Iran’s decision to reduce its commitments under the 2015 Joint Comprehensive Plan of Action, which sought to curtail its nuclear capabilities, is more of a warning than a move to break the nuclear deal. Iran has been under economic and political pressure since President Donald Trump pulled the U.S. out of the deal a year ago. The U.S. has since amped up its anti-Iran rhetoric and reimposed sanctions. While President Hassan Rouhani clinched the agreement in 2015 despite opposition from hardliners, his promise was that it would help lift sanctions, providing relief to Iran’s economy. But the economic benefits did not last even three years, weakening Mr. Rouhani’s position in Iran’s complex power dynamics. With the U.S. having ended the sanctions-waiver it had given to certain countries, including India, on purchasing Iranian oil, from the first week of May, the Iranian economy has come under more pressure. It is in this context that Mr. Rouhani announced the suspension of some of the restrictions in the deal.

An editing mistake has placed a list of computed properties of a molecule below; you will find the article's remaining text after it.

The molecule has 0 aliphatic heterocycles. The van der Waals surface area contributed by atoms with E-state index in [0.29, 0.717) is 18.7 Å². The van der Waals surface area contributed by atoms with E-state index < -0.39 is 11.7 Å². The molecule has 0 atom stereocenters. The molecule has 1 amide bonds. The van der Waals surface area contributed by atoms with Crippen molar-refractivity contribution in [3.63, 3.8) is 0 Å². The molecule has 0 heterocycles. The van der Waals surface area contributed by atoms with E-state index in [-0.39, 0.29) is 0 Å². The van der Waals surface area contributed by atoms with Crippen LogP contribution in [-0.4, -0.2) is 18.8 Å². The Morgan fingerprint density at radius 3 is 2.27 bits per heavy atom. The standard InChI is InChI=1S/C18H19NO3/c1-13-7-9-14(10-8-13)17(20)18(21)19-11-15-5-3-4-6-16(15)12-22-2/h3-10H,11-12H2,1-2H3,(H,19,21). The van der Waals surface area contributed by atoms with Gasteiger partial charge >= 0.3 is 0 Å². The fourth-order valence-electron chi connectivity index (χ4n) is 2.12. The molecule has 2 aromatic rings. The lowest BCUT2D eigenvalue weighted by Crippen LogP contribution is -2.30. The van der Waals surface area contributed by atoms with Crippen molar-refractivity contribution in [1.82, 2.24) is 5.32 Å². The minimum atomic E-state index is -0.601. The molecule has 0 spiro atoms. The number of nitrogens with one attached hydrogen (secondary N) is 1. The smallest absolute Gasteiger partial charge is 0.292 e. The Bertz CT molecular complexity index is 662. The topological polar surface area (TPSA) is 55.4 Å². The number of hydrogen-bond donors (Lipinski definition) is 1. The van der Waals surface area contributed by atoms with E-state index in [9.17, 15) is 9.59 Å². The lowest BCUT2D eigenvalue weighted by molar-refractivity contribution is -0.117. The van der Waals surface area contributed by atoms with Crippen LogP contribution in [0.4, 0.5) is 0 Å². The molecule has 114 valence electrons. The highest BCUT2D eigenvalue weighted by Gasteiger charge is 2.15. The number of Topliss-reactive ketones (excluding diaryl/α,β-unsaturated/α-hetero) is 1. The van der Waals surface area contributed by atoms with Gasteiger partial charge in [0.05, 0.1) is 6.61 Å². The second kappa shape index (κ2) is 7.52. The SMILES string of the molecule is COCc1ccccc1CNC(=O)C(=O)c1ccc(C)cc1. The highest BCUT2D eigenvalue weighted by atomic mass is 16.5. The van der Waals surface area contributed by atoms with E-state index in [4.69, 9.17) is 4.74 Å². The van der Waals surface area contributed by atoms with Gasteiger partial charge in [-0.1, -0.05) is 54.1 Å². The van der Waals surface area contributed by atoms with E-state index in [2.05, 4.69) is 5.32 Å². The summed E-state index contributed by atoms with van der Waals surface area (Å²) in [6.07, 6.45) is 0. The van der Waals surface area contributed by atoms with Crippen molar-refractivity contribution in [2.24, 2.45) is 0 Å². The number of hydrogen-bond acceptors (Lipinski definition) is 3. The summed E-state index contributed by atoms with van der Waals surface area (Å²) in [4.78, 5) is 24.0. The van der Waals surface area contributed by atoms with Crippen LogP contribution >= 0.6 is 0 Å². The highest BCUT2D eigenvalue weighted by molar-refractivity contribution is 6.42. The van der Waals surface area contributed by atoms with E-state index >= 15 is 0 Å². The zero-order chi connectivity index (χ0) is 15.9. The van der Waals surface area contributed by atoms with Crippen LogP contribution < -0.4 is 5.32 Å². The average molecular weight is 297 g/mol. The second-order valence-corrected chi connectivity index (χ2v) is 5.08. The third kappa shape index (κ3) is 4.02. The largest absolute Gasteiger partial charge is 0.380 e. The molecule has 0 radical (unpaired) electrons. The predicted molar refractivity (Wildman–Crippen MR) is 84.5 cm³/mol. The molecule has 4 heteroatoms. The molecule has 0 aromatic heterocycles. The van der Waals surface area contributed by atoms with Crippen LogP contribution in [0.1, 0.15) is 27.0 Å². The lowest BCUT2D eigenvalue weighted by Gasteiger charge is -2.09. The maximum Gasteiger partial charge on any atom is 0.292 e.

Iran will immediately stop shipping out excess enriched uranium and heavy water. Mr. Rouhani has given 60 days to other signatories to find solutions to shield Iran’s banking and oil sectors from U.S. sanctions. In theory, excess enriched uranium and heavy water allow Iran to expand its nuclear programme, but it hasn’t announced any such plan. The big threat is that it will resume higher levels of enrichment to build weapons unless its grievances are addressed in 60 days. Iran’s response may appear to be calibrated. It hasn’t quit the deal as the U.S. did. And its concerns are genuine as it is being punished even as it is compliant with the terms of the agreement. But Iran’s move to put the remaining signatories on notice could be the start of the formal unravelling of the deal. European countries have been working on a mechanism, which is still in the initial stages, that allows Europe to trade with Iran through a barter system avoiding the dollar and circumventing sanctions. But it hasn’t covered oil trade, the mainstay of Iran’s economy. If Europe doesn’t do enough in 60 days and Iran sticks to its threat, the deal will collapse, giving more reason to the U.S. to escalate hostilities. It has, among other things, deployed an aircraft carrier and a bomber squad to the Gulf. A practical alternative would be for Iran to end this brinkmanship and deepen cooperation with other signatories instead of breaking the deal. Europe, on its part, should stand firmly up to the U.S.’s unilateral threats and pressure, and come up with ways to help Iran. A collapse of the deal would not only exacerbate the Iran nuclear crisis but also set a bad precedent in international diplomacy.
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